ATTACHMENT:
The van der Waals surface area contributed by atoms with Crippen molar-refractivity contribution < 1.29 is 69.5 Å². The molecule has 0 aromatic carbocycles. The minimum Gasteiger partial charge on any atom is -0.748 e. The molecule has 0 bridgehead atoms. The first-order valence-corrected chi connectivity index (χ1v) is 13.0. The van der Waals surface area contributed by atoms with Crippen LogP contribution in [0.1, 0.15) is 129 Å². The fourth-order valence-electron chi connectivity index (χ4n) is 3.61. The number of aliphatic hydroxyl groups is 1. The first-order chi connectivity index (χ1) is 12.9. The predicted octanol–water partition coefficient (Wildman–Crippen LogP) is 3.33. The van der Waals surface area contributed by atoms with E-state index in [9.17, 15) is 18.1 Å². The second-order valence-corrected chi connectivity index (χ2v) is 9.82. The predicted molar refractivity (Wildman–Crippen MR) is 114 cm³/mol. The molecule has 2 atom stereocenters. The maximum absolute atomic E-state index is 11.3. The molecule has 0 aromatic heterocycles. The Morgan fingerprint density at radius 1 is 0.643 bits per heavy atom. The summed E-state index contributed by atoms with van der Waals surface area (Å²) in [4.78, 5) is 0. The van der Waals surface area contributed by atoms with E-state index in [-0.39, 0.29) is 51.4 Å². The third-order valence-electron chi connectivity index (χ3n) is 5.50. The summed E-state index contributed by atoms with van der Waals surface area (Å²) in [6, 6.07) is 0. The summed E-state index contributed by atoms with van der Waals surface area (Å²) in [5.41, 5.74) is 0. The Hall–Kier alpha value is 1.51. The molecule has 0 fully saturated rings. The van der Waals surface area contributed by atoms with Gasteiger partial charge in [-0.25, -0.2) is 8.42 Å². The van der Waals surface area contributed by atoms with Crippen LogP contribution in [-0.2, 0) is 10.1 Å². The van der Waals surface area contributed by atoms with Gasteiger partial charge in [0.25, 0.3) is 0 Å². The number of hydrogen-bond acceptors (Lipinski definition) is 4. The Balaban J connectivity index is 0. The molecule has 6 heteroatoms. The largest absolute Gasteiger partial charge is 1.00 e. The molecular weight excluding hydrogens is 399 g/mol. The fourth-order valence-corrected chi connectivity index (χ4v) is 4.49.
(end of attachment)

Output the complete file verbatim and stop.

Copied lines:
The van der Waals surface area contributed by atoms with Crippen molar-refractivity contribution < 1.29 is 69.5 Å². The molecule has 0 aromatic carbocycles. The minimum Gasteiger partial charge on any atom is -0.748 e. The molecule has 0 bridgehead atoms. The first-order valence-corrected chi connectivity index (χ1v) is 13.0. The van der Waals surface area contributed by atoms with Crippen LogP contribution in [0.1, 0.15) is 129 Å². The fourth-order valence-electron chi connectivity index (χ4n) is 3.61. The number of aliphatic hydroxyl groups is 1. The first-order chi connectivity index (χ1) is 12.9. The predicted octanol–water partition coefficient (Wildman–Crippen LogP) is 3.33. The van der Waals surface area contributed by atoms with E-state index in [9.17, 15) is 18.1 Å². The second-order valence-corrected chi connectivity index (χ2v) is 9.82. The predicted molar refractivity (Wildman–Crippen MR) is 114 cm³/mol. The molecule has 2 atom stereocenters. The maximum absolute atomic E-state index is 11.3. The molecule has 0 aromatic heterocycles. The Morgan fingerprint density at radius 1 is 0.643 bits per heavy atom. The summed E-state index contributed by atoms with van der Waals surface area (Å²) in [4.78, 5) is 0. The van der Waals surface area contributed by atoms with E-state index in [-0.39, 0.29) is 51.4 Å². The third-order valence-electron chi connectivity index (χ3n) is 5.50. The summed E-state index contributed by atoms with van der Waals surface area (Å²) in [6, 6.07) is 0. The summed E-state index contributed by atoms with van der Waals surface area (Å²) in [5.41, 5.74) is 0. The Hall–Kier alpha value is 1.51. The molecule has 0 fully saturated rings. The van der Waals surface area contributed by atoms with Gasteiger partial charge in [-0.25, -0.2) is 8.42 Å². The van der Waals surface area contributed by atoms with Crippen LogP contribution in [-0.2, 0) is 10.1 Å². The van der Waals surface area contributed by atoms with Gasteiger partial charge in [0.25, 0.3) is 0 Å². The number of hydrogen-bond acceptors (Lipinski definition) is 4. The Balaban J connectivity index is 0. The molecule has 6 heteroatoms. The largest absolute Gasteiger partial charge is 1.00 e. The molecular weight excluding hydrogens is 399 g/mol. The fourth-order valence-corrected chi connectivity index (χ4v) is 4.49.